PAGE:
JERUSALEM (Reuters) - The leader of Israel’s largest ultra-Orthodox Jewish party resigned from parliament on Tuesday, throwing the faction into crisis and adding another twist in the run-up to an election on March 17.
The Shas party - which transformed an Israeli underclass of Sephardic Jews of Middle East heritage into a powerful political force - has been a kingmaker of coalition governments for years, though it currently sits in the opposition with just 11 of the 120 seats in parliament.
Shas has been torn by rivalries since the death of its founder, Rabbi Ovadia Yosef, in October 2013. After party head Aryeh Deri handed in his resignation letter, most other Shas lawmakers said they would follow suit.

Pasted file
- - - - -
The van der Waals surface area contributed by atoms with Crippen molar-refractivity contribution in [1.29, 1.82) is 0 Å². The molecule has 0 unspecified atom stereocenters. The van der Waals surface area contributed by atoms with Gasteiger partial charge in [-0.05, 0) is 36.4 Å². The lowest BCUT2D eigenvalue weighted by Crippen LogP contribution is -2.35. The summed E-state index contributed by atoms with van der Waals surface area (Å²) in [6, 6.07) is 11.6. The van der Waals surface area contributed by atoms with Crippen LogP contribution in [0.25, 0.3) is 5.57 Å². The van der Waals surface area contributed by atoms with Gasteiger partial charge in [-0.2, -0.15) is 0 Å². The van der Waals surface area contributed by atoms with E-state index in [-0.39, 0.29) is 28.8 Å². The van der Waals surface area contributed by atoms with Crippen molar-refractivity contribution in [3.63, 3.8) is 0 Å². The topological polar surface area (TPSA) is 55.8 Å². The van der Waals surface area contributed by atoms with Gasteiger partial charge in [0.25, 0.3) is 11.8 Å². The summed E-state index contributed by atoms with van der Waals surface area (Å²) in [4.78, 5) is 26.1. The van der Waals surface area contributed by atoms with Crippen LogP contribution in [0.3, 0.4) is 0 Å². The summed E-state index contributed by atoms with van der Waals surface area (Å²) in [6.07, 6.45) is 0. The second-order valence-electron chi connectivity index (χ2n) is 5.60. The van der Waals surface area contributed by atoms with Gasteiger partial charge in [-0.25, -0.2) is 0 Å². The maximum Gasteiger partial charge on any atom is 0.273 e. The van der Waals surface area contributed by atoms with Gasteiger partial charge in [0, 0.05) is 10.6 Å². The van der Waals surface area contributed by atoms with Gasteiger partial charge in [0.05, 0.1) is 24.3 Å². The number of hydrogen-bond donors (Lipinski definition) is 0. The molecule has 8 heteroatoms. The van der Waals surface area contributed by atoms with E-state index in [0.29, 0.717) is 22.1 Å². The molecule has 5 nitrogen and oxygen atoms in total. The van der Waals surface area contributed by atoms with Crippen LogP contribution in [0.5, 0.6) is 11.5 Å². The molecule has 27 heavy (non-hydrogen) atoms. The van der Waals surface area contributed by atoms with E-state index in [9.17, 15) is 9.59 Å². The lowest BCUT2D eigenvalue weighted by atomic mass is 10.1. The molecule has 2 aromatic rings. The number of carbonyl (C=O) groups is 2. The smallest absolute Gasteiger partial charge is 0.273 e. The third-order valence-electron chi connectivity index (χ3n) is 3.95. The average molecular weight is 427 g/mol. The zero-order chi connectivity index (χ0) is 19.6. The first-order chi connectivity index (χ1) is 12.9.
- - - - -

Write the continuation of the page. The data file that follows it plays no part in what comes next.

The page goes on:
The move added another degree of uncertainty to an already complicated electoral picture in which a center-left bloc is neck-in-neck in opinion polls with Prime Minister Benjamin Netanyahu’s right-wing Likud party.
Post-election coalition deals will determine who will lead the country, and parties like Shas will play a key role.
Reporting by Ari Rabinovitch; Editing by Angus MacSwan